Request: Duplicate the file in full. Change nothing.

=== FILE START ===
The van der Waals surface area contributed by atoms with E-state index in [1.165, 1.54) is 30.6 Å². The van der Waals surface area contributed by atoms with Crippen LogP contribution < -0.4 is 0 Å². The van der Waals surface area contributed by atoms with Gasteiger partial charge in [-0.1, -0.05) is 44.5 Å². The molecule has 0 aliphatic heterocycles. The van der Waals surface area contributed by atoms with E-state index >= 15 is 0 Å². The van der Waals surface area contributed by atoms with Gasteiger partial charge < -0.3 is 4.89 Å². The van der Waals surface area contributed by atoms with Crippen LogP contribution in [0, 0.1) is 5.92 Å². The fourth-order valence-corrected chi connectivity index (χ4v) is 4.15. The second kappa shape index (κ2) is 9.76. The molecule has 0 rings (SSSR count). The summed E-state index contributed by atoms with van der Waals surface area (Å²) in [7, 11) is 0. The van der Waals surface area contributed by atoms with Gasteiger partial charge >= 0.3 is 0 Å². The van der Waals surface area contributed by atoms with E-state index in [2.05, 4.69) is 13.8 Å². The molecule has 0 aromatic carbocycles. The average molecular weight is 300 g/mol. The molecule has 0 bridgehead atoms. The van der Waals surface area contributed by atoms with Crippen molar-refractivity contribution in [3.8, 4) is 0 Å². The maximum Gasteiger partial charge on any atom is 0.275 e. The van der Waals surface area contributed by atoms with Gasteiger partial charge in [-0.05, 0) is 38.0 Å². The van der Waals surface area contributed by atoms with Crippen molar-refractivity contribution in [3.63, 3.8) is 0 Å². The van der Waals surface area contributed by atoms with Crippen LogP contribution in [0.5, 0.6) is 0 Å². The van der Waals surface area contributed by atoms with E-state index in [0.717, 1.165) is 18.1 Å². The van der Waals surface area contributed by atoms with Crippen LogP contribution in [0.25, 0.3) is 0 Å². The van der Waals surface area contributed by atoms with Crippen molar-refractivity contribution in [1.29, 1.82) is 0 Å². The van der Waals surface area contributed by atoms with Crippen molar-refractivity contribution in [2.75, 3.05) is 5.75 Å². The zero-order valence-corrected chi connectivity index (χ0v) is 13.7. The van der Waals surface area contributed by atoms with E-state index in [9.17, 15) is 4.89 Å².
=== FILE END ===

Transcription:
The van der Waals surface area contributed by atoms with E-state index in [1.165, 1.54) is 30.6 Å². The van der Waals surface area contributed by atoms with Crippen LogP contribution < -0.4 is 0 Å². The van der Waals surface area contributed by atoms with Gasteiger partial charge in [-0.1, -0.05) is 44.5 Å². The molecule has 0 aliphatic heterocycles. The van der Waals surface area contributed by atoms with E-state index >= 15 is 0 Å². The van der Waals surface area contributed by atoms with Gasteiger partial charge < -0.3 is 4.89 Å². The van der Waals surface area contributed by atoms with Crippen LogP contribution in [0, 0.1) is 5.92 Å². The fourth-order valence-corrected chi connectivity index (χ4v) is 4.15. The second kappa shape index (κ2) is 9.76. The molecule has 0 rings (SSSR count). The summed E-state index contributed by atoms with van der Waals surface area (Å²) in [7, 11) is 0. The van der Waals surface area contributed by atoms with Gasteiger partial charge >= 0.3 is 0 Å². The van der Waals surface area contributed by atoms with E-state index in [2.05, 4.69) is 13.8 Å². The molecule has 0 aromatic carbocycles. The average molecular weight is 300 g/mol. The molecule has 0 bridgehead atoms. The van der Waals surface area contributed by atoms with Crippen molar-refractivity contribution in [3.8, 4) is 0 Å². The maximum Gasteiger partial charge on any atom is 0.275 e. The van der Waals surface area contributed by atoms with Gasteiger partial charge in [-0.05, 0) is 38.0 Å². The van der Waals surface area contributed by atoms with Crippen molar-refractivity contribution in [3.63, 3.8) is 0 Å². The van der Waals surface area contributed by atoms with Crippen LogP contribution in [0.5, 0.6) is 0 Å². The van der Waals surface area contributed by atoms with E-state index in [0.717, 1.165) is 18.1 Å². The van der Waals surface area contributed by atoms with Crippen LogP contribution in [0.25, 0.3) is 0 Å². The van der Waals surface area contributed by atoms with Crippen molar-refractivity contribution in [1.29, 1.82) is 0 Å². The van der Waals surface area contributed by atoms with Crippen molar-refractivity contribution in [2.75, 3.05) is 5.75 Å². The zero-order valence-corrected chi connectivity index (χ0v) is 13.7. The van der Waals surface area contributed by atoms with E-state index in [9.17, 15) is 4.89 Å².